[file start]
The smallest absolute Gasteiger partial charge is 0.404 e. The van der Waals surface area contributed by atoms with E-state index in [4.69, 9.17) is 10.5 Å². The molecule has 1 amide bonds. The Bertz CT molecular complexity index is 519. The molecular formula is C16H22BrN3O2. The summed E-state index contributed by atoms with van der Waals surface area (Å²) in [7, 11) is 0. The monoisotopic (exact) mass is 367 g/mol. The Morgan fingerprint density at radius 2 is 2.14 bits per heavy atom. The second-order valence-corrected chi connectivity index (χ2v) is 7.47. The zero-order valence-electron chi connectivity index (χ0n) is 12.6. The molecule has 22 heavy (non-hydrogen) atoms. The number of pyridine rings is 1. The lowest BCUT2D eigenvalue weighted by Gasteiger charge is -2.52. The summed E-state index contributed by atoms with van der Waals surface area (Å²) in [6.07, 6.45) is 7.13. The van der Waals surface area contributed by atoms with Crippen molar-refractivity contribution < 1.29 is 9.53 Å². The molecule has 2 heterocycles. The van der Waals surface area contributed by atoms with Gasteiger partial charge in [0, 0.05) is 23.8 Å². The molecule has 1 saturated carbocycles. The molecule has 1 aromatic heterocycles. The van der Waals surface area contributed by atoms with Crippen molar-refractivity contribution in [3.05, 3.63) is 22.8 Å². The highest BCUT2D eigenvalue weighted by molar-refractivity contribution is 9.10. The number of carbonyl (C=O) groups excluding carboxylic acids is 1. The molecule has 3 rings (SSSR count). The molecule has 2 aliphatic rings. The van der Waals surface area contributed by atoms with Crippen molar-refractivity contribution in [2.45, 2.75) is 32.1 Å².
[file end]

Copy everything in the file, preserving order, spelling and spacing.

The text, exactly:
The smallest absolute Gasteiger partial charge is 0.404 e. The van der Waals surface area contributed by atoms with E-state index in [4.69, 9.17) is 10.5 Å². The molecule has 1 amide bonds. The Bertz CT molecular complexity index is 519. The molecular formula is C16H22BrN3O2. The summed E-state index contributed by atoms with van der Waals surface area (Å²) in [7, 11) is 0. The monoisotopic (exact) mass is 367 g/mol. The Morgan fingerprint density at radius 2 is 2.14 bits per heavy atom. The second-order valence-corrected chi connectivity index (χ2v) is 7.47. The zero-order valence-electron chi connectivity index (χ0n) is 12.6. The molecule has 22 heavy (non-hydrogen) atoms. The number of pyridine rings is 1. The lowest BCUT2D eigenvalue weighted by Gasteiger charge is -2.52. The summed E-state index contributed by atoms with van der Waals surface area (Å²) in [6.07, 6.45) is 7.13. The van der Waals surface area contributed by atoms with Crippen molar-refractivity contribution < 1.29 is 9.53 Å². The molecule has 2 heterocycles. The van der Waals surface area contributed by atoms with Gasteiger partial charge in [0, 0.05) is 23.8 Å². The molecule has 1 saturated carbocycles. The molecule has 1 aromatic heterocycles. The van der Waals surface area contributed by atoms with Crippen molar-refractivity contribution in [3.05, 3.63) is 22.8 Å². The highest BCUT2D eigenvalue weighted by molar-refractivity contribution is 9.10. The number of carbonyl (C=O) groups excluding carboxylic acids is 1. The molecule has 3 rings (SSSR count). The molecule has 2 aliphatic rings. The van der Waals surface area contributed by atoms with Crippen molar-refractivity contribution in [2.45, 2.75) is 32.1 Å².